My daughter-in-law has suggested a rule for family gatherings: The older boys are not to tell funny stories during dinner. This is for my safety. They are stand-up-comic funny, and I've been in danger of choking with laughter. One actually is a performer, and when they get together they are dynamite—hence the rule. While I appreciate the humor, I've been concerned with their tendency toward the risqué. When they were teens I imposed a fine of a quarter for every inappropriate word. At some point I also tacked on the wall the passage in Ephesians exhorting us to not allow "foolish talking, nor coarse jesting," to be named among us (5:4).
Recently, after one particular gathering, I was praying, and more than normally concerned about their slips. A short time later, my performer son called to talk about a meeting I'd had with a new friend of his. He casually mentioned the guy felt contrite for using an inappropriate word in front of me. My son said, "I just told him you swear more than I do, Mom."
What? He wasn't joking. When I caught my breath and quizzed him, I found he was referring to a particular phrase I had used, a long time ago, under extreme provocation. It was unintentional—believe me—and really quite mild. Now I was taken aback, having just come from a session of prayer over his speaking habits. Apparently the Lord also has a sense of humor.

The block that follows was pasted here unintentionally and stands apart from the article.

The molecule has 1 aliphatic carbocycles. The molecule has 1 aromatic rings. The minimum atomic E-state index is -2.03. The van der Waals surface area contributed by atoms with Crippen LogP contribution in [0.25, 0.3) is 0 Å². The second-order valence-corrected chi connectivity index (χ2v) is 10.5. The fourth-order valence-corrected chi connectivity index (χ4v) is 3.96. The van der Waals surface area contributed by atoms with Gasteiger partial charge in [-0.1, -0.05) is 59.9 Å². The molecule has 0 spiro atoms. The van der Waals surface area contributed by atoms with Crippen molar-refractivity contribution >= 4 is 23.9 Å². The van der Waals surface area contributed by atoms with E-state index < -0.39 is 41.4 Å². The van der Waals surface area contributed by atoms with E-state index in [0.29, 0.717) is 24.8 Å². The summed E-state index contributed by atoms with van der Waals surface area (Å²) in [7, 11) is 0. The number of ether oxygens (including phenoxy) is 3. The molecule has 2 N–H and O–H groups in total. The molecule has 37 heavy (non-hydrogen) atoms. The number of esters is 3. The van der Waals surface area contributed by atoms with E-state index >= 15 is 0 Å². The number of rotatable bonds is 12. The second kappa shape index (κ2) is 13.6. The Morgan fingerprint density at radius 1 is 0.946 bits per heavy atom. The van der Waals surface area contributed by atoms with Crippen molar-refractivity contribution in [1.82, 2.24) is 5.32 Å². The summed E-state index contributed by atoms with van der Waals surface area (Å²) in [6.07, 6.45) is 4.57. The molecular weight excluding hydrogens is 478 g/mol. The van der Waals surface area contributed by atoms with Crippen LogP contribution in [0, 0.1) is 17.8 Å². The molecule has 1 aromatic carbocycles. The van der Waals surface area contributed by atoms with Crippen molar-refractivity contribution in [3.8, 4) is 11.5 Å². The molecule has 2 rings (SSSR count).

Words. The old childhood rhyme, "Sticks and stones may break my bones, but words will never hurt me," couldn't be further from the truth. Words are far more powerful than we, by our careless use of them, seem to grasp. As Nathaniel Hawthorne said, "Words—so innocent and powerless as they are, as standing in a dictionary; how potent for good and evil they become, in the hands of one who knows how to combine them!"
"'For out of the abundance of the heart the mouth speaks. . . . But I say to you that for every idle word men may speak, they will give account of it in the day of judgment. For by your words you will be justified, and by your words you will be condemned'" (Matthew 12:34, 36-37, NKJV)
That's a heavy admonition. As I've learned more about the power of words, I've understood better why God would have us guard our tongues. James' epistle confirms this. "But no man can tame the tongue. It is an unruly evil, full of deadly poison. With it we bless our God and Father, and with it we curse men, who have been made in the similitude of God. Out of the same mouth proceed blessing and cursing. My brethren, these things ought not to be so"(James 3:8-10, NKJV).
Have you ever blurted out something you wish you could take back?
Whether an inappropriate word or an unkind one, we often wonder, "Where did that come from?" Like James, we think this ought not to be so. It is tempting to blame it on the culture around us—TV or a bad-mouthed neighbor—but Scripture clearly states that the fountainhead of our words is our own heart. Another way of putting it comes from computer lingo, "Garbage in; garbage out." We can't feed on junk and expect purity and wisdom to flow from our mouths.
How we program our hearts involves more than turning off the TV or not listening to gossip, however. We need to feed on God's words. The more we do that, the more His truth, kindness, and love will be our response, even in moments of extreme provocation. "Your word I have hidden in my heart, that I might not sin against You" (Psalm 119:11, NKJV).
By: Margaret Mills